Here at The Next Web, we recently highlighted a growing trend amongst startups to offer human beings for hire. It seems that every week new companies emerge that allow people to offer up their skills, or just their personalities, to others who will happily pay for them.
This isn’t just another startup trend though, this could be the beginning of a new way of buying services and selling ourselves – and it may even help save the economy.
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Below, we explore why self-service labor markets could be so important in the future. First though, who are these startups and what are they offering?
TaskRabbit – the odd job marketplace
TaskRabbit is a good place to start. A marketplace for people and tasks, it allows individuals to post jobs they need doing and find others who are happy to carry them out.
Many of the tasks listed at present are of the ‘odd job’ variety – putting up shelves, cleaning and such like – but despite the mundanity of the tasks, this is very much a 21st Century labor market, with an online dashboard for users to manage their tasks and ‘Task Rabbits’ (the people who carry out the jobs) to find new ones. The service can also be accessed via an iPhone app and is currently available in the US, in Boston; the San Francisco Bay area; New York City; Los Angeles, and Orange County.
As we recently reported, Task Rabbits are often retired individuals with skills and spare time; stay-at-home parents who want to contribute to the household but maintain flexibility, or part-time (or even full-time) workers looking for extra cash in a poor economic climate. Tasks tend to be posted by busy professionals and small businesses looking for additional casual labor.
MyGuidie – easy access to tour guides
Another section of the ‘humans for hire’ startup movement is tour guides. We recently highlighted MyGuidie, a Polish startup that offers professional city guides and passionate amateurs the chance to show strangers around the city of their choice.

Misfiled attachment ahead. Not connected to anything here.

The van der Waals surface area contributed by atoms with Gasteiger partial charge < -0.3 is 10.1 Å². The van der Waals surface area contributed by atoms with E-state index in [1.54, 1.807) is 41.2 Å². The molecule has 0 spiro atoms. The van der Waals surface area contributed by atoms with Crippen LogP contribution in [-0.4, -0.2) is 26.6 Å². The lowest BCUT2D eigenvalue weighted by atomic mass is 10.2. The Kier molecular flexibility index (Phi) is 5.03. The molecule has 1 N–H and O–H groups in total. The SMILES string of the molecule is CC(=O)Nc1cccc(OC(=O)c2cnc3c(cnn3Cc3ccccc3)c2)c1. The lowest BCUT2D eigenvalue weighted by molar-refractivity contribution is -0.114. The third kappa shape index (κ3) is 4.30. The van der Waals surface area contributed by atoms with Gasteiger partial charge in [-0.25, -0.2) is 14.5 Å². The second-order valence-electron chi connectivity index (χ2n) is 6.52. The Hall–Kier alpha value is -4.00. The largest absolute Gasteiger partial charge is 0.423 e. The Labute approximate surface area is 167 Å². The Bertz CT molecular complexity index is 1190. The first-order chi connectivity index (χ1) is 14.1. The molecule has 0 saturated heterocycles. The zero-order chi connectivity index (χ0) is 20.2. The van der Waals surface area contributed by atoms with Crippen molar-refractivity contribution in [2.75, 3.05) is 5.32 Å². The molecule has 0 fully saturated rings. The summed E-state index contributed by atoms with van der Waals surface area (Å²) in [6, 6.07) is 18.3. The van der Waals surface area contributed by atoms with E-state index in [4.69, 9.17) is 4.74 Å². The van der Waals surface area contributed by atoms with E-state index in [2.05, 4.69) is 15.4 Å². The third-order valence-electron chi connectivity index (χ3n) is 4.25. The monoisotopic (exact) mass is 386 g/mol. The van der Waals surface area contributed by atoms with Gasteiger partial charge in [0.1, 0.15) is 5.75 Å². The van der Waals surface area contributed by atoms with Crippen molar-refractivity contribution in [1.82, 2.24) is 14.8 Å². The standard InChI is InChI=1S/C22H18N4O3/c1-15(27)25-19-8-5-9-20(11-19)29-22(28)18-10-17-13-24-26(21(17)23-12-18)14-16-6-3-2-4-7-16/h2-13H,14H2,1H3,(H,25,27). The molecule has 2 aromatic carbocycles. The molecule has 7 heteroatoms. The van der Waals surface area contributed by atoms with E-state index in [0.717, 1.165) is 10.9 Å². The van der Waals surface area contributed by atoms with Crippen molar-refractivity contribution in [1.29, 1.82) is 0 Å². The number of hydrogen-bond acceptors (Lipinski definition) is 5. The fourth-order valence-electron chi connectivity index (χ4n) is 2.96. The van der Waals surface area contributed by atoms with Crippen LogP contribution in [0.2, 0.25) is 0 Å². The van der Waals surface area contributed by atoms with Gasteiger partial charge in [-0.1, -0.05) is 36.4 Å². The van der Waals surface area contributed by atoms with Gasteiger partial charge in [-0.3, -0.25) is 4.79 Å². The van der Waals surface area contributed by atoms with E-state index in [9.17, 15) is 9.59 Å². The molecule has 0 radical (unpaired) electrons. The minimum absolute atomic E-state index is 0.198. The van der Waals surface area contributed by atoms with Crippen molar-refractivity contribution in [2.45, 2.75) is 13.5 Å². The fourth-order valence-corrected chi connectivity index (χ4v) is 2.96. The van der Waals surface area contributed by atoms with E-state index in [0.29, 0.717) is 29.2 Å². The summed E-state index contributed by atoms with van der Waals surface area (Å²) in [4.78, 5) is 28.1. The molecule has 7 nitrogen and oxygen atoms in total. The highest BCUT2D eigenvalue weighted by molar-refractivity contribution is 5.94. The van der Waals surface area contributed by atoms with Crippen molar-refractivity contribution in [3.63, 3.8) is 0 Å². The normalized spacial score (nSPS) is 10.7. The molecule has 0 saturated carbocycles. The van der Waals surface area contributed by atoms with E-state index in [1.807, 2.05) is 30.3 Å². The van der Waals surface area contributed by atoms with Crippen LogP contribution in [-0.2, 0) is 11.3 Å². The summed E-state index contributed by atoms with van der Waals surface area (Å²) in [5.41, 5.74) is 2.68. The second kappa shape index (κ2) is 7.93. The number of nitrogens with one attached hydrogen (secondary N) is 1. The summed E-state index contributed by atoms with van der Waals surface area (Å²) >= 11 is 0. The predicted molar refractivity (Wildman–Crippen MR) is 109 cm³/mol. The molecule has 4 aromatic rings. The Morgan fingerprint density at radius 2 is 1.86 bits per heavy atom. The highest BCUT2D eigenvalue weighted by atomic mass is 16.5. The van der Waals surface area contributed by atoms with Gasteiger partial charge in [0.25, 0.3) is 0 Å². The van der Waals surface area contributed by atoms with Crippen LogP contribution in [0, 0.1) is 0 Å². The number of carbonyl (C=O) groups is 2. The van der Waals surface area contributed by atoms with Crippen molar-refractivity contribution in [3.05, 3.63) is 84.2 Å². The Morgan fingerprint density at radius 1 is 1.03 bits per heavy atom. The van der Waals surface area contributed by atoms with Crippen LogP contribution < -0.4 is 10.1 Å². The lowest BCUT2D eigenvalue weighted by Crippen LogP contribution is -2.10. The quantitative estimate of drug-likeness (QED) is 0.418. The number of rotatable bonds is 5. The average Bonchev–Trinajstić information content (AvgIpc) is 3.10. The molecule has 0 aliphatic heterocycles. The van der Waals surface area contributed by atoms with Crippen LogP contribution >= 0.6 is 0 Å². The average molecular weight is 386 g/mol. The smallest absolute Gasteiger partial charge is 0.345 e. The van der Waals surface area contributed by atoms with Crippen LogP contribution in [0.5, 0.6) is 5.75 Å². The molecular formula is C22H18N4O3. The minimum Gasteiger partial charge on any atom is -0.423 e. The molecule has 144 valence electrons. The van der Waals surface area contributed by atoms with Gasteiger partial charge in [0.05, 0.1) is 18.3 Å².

Guides can be given scores by those who have already used them, helping build their online reputation. Customers place a 15% deposit online, and pay the remaining fee in cash on the day of the tour. We recently covered MyGuidie when it raised its first finance via a Polish auction website, selling a 1% stake in the company (and an iPad 2) to an American first-time investor for $6806. An innovative way of funding, indeed.
Skillshare – anyone can be a teacher
Skillshare is a community marketplace for offline classes, letting you learn anything from someone who has the skills to teach you.
Currently available classes include ‘How To Launch your Startup Idea for Less than $5,000’; ‘Take Better Pictures With Any Camera (Even Your Phone)’, and ‘Painting I: Introduction to Traditional Oil Technique’, and classes can cover a wide variety of categories, from Fashion & Style, to Sport & Wellness.
Earlier this week, Skillshare announced that it had raised a $3.1 million Series A funding round, showing that investors believe that this is a business with real potential. As the New York Times reported at the time, the startup has 600 ‘teachers’ signed up just four months after it launched, charging an average of $20 for a place in a class. Even after Skillshare takes its 15% cut, teachers can reportedly make over $1000 from every class they arrange through the site.
Skillshare’s manifesto pitches it as a company that will usher in a ‘learning revolution’, debunking the idea that a college/university degree is the key to success.
Pal Locale – the all-rounder